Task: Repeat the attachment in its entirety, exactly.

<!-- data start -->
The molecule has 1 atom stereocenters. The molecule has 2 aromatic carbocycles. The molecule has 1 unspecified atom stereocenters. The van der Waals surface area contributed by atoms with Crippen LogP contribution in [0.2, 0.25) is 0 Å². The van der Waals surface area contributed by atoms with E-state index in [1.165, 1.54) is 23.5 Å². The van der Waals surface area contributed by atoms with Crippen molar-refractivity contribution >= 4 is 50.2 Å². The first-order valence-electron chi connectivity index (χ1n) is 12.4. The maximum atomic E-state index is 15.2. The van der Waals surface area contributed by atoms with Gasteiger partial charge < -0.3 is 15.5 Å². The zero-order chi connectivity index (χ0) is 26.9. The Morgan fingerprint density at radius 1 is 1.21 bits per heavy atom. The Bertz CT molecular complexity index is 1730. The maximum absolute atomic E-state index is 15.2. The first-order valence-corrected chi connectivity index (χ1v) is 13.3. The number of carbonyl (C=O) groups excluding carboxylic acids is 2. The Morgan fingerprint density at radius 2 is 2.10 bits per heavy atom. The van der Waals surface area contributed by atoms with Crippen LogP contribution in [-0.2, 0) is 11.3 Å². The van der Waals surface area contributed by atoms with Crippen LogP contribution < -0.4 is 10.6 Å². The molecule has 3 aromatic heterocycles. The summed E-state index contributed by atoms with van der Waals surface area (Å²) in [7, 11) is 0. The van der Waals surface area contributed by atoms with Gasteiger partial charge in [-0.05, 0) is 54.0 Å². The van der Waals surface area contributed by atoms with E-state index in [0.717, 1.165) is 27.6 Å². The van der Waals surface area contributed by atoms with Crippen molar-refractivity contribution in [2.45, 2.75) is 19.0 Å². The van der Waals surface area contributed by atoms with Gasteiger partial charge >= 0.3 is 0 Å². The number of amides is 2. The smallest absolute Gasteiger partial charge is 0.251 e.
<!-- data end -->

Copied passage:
The molecule has 1 atom stereocenters. The molecule has 2 aromatic carbocycles. The molecule has 1 unspecified atom stereocenters. The van der Waals surface area contributed by atoms with Crippen LogP contribution in [0.2, 0.25) is 0 Å². The van der Waals surface area contributed by atoms with E-state index in [1.165, 1.54) is 23.5 Å². The van der Waals surface area contributed by atoms with Crippen molar-refractivity contribution >= 4 is 50.2 Å². The first-order valence-electron chi connectivity index (χ1n) is 12.4. The maximum atomic E-state index is 15.2. The van der Waals surface area contributed by atoms with Gasteiger partial charge < -0.3 is 15.5 Å². The zero-order chi connectivity index (χ0) is 26.9. The Morgan fingerprint density at radius 1 is 1.21 bits per heavy atom. The Bertz CT molecular complexity index is 1730. The maximum absolute atomic E-state index is 15.2. The first-order valence-corrected chi connectivity index (χ1v) is 13.3. The number of carbonyl (C=O) groups excluding carboxylic acids is 2. The Morgan fingerprint density at radius 2 is 2.10 bits per heavy atom. The van der Waals surface area contributed by atoms with Crippen LogP contribution in [-0.2, 0) is 11.3 Å². The van der Waals surface area contributed by atoms with Crippen LogP contribution < -0.4 is 10.6 Å². The molecule has 3 aromatic heterocycles. The summed E-state index contributed by atoms with van der Waals surface area (Å²) in [7, 11) is 0. The van der Waals surface area contributed by atoms with Gasteiger partial charge in [-0.05, 0) is 54.0 Å². The van der Waals surface area contributed by atoms with E-state index in [0.717, 1.165) is 27.6 Å². The van der Waals surface area contributed by atoms with Crippen molar-refractivity contribution in [2.45, 2.75) is 19.0 Å². The van der Waals surface area contributed by atoms with Gasteiger partial charge >= 0.3 is 0 Å². The number of amides is 2. The smallest absolute Gasteiger partial charge is 0.251 e.